In complex analysis, a pole is a certain type of singularity of a function, nearby which the function behaves relatively regularly, in contrast to essential singularities, such as 0 for the logarithm function, and branch points, such as 0 for the complex square root function.

In complex analysis, a **removable singularity** of a holomorphic function is a point at which the function is undefined, but it is possible to redefine the function at that point in such a way that the resulting function is regular in a neighbourhood of that point.

In mathematics, particularly in complex analysis, a **Riemann surface** is a one-dimensional complex manifold. These surfaces were first studied by and are named after Bernhard Riemann. Riemann surfaces can be thought of as deformed versions of the complex plane: locally near every point they look like patches of the complex plane, but the global topology can be quite different. For example, they can look like a sphere or a torus or several sheets glued together.

In mathematics, the **complex plane** is the plane formed by the complex numbers, with a Cartesian coordinate system such that the x-axis, called **real axis**, is formed by the real numbers, and the y-axis, called **imaginary axis**, is formed by the imaginary numbers.

The **Riemann–Roch theorem** is an important theorem in mathematics, specifically in complex analysis and algebraic geometry, for the computation of the dimension of the space of meromorphic functions with prescribed zeros and allowed poles. It relates the complex analysis of a connected compact Riemann surface with the surface's purely topological genus *g*, in a way that can be carried over into purely algebraic settings.

In mathematics, an **affine algebraic plane curve** is the zero set of a polynomial in two variables. A **projective algebraic plane curve** is the zero set in a projective plane of a homogeneous polynomial in three variables. An affine algebraic plane curve can be completed in a projective algebraic plane curve by homogenizing its defining polynomial. Conversely, a projective algebraic plane curve of homogeneous equation *h*(*x*, *y*, *t*) = 0 can be restricted to the affine algebraic plane curve of equation *h*(*x*, *y*, 1) = 0. These two operations are each inverse to the other; therefore, the phrase **algebraic plane curve** is often used without specifying explicitly whether it is the affine or the projective case that is considered.

In mathematics, a **modular form** is a (complex) analytic function on the upper half-plane satisfying a certain kind of functional equation with respect to the group action of the modular group, and also satisfying a growth condition. The theory of modular forms therefore belongs to complex analysis but the main importance of the theory has traditionally been in its connections with number theory. Modular forms appear in other areas, such as algebraic topology, sphere packing, and string theory.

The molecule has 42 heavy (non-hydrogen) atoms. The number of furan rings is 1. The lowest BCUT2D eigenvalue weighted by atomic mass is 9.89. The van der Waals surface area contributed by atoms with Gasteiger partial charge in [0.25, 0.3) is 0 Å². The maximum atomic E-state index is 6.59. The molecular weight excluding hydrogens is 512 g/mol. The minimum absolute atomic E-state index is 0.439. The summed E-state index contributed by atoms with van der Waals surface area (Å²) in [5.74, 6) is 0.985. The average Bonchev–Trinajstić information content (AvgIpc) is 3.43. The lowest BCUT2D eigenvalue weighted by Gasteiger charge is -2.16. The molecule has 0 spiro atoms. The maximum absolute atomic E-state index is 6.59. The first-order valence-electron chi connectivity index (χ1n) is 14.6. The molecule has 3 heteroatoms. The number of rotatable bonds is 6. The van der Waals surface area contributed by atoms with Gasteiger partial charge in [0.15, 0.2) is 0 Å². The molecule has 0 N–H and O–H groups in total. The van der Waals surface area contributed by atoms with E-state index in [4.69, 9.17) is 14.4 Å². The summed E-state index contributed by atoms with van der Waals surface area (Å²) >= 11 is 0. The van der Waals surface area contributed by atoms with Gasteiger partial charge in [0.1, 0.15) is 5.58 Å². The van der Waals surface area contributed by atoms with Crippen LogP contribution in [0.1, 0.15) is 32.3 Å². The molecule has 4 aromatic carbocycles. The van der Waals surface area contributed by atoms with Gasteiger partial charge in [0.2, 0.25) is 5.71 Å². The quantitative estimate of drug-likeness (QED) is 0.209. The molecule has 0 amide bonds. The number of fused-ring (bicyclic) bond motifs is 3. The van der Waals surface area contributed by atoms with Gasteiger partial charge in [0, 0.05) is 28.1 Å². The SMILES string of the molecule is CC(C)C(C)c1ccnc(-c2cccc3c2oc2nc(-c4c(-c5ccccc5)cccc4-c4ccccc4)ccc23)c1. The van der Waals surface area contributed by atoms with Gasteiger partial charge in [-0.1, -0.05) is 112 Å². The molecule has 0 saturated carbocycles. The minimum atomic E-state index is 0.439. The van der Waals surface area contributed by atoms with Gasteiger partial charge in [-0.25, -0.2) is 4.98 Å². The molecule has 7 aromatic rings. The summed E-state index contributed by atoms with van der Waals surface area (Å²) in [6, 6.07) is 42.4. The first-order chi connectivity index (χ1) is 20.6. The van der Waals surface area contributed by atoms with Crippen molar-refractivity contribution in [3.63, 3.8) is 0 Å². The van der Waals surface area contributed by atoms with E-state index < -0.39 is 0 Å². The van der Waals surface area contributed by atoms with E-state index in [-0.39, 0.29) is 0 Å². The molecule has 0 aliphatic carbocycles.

In complex analysis, **Liouville's theorem**, named after Joseph Liouville, states that every bounded entire function must be constant. That is, every holomorphic function for which there exists a positive number such that for all in is constant. Equivalently, non-constant holomorphic functions on have unbounded images.

In complex analysis, a branch of mathematics, an **isolated singularity** is one that has no other singularities close to it. In other words, a complex number *z _{0}* is an isolated singularity of a function

In mathematics, a **rational function** is any function that can be defined by a **rational fraction**, which is an algebraic fraction such that both the numerator and the denominator are polynomials. The coefficients of the polynomials need not be rational numbers; they may be taken in any field *K*. In this case, one speaks of a rational function and a rational fraction *over K*. The values of the variables may be taken in any field *L* containing *K*. Then the domain of the function is the set of the values of the variables for which the denominator is not zero, and the codomain is *L*.

In the mathematical field of complex analysis, **Nevanlinna theory** is part of the theory of meromorphic functions. It was devised in 1925, by Rolf Nevanlinna. Hermann Weyl called it "one of the few great mathematical events of century." The theory describes the asymptotic distribution of solutions of the equation *f*(*z*) = *a*, as *a* varies. A fundamental tool is the Nevanlinna characteristic *T*(*r*, *f*) which measures the rate of growth of a meromorphic function.

In the mathematical field of complex analysis, a **branch point** of a multi-valued function is a point such that the function is discontinuous when going around an arbitrarily small circuit around this point. Multi-valued functions are rigorously studied using Riemann surfaces, and the formal definition of branch points employs this concept.

In mathematics, the **Schwarzian derivative**, named after the German mathematician Hermann Schwarz, is a certain operator that is invariant under all Möbius transformations. Thus, it occurs in the theory of the complex projective line, and in particular, in the theory of modular forms and hypergeometric functions. It plays an important role in the theory of univalent functions, conformal mapping and Teichmüller spaces.

In algebraic geometry, **divisors** are a generalization of codimension-1 subvarieties of algebraic varieties. Two different generalizations are in common use, Cartier divisors and Weil divisors. Both are ultimately derived from the notion of divisibility in the integers and algebraic number fields.

In complex analysis, **Mittag-Leffler's theorem** concerns the existence of meromorphic functions with prescribed poles. Conversely, it can be used to express any meromorphic function as a sum of partial fractions. It is sister to the Weierstrass factorization theorem, which asserts existence of holomorphic functions with prescribed zeros. It is named after Gösta Mittag-Leffler.

In mathematics, the **Riemann sphere**, named after Bernhard Riemann, is a model of the **extended complex plane**, the complex plane plus a point at infinity. This extended plane represents the **extended complex numbers**, that is, the complex numbers plus a value ∞ for infinity. With the Riemann model, the point "∞" is near to very large numbers, just as the point "0" is near to very small numbers.

- ↑ Hazewinkel, Michiel, ed. (2001) [1994]. "Meromorphic function".
*Encyclopedia of Mathematics*. Springer Science+Business Media B.V. ; Kluwer Academic Publishers. ISBN 978-1-55608-010-4. - ↑ Zassenhaus, Hans (1937).
*Lehrbuch der Gruppentheorie*(1st ed.). Leipzig; Berlin: B. G. Teubner Verlag. pp. 29, 41. - 1 2 3 4 5 Lang, Serge (1999).
*Complex analysis*(4th ed.). Berlin; New York: Springer-Verlag. ISBN 978-0-387-98592-3.